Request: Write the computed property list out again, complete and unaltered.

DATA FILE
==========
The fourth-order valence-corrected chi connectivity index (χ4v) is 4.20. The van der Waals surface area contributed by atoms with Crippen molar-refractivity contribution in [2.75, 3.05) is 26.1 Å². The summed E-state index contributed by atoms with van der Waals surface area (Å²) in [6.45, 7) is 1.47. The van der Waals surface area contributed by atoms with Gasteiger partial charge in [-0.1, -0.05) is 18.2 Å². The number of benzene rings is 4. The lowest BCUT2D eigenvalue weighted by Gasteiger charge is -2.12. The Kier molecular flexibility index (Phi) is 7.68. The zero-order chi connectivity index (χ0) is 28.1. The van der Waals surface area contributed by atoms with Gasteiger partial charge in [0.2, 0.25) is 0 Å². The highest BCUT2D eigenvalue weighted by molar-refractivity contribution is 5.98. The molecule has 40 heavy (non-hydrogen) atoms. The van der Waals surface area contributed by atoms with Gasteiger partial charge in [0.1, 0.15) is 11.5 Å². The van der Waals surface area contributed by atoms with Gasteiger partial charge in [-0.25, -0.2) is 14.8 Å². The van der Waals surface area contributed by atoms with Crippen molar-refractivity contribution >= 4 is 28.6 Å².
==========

The fourth-order valence-corrected chi connectivity index (χ4v) is 4.20. The van der Waals surface area contributed by atoms with Crippen molar-refractivity contribution in [2.75, 3.05) is 26.1 Å². The summed E-state index contributed by atoms with van der Waals surface area (Å²) in [6.45, 7) is 1.47. The van der Waals surface area contributed by atoms with Gasteiger partial charge in [-0.1, -0.05) is 18.2 Å². The number of benzene rings is 4. The lowest BCUT2D eigenvalue weighted by Gasteiger charge is -2.12. The Kier molecular flexibility index (Phi) is 7.68. The zero-order chi connectivity index (χ0) is 28.1. The van der Waals surface area contributed by atoms with Gasteiger partial charge in [0.2, 0.25) is 0 Å². The highest BCUT2D eigenvalue weighted by molar-refractivity contribution is 5.98. The molecule has 40 heavy (non-hydrogen) atoms. The van der Waals surface area contributed by atoms with Gasteiger partial charge in [0.1, 0.15) is 11.5 Å². The van der Waals surface area contributed by atoms with Gasteiger partial charge in [-0.25, -0.2) is 14.8 Å². The van der Waals surface area contributed by atoms with Crippen molar-refractivity contribution >= 4 is 28.6 Å².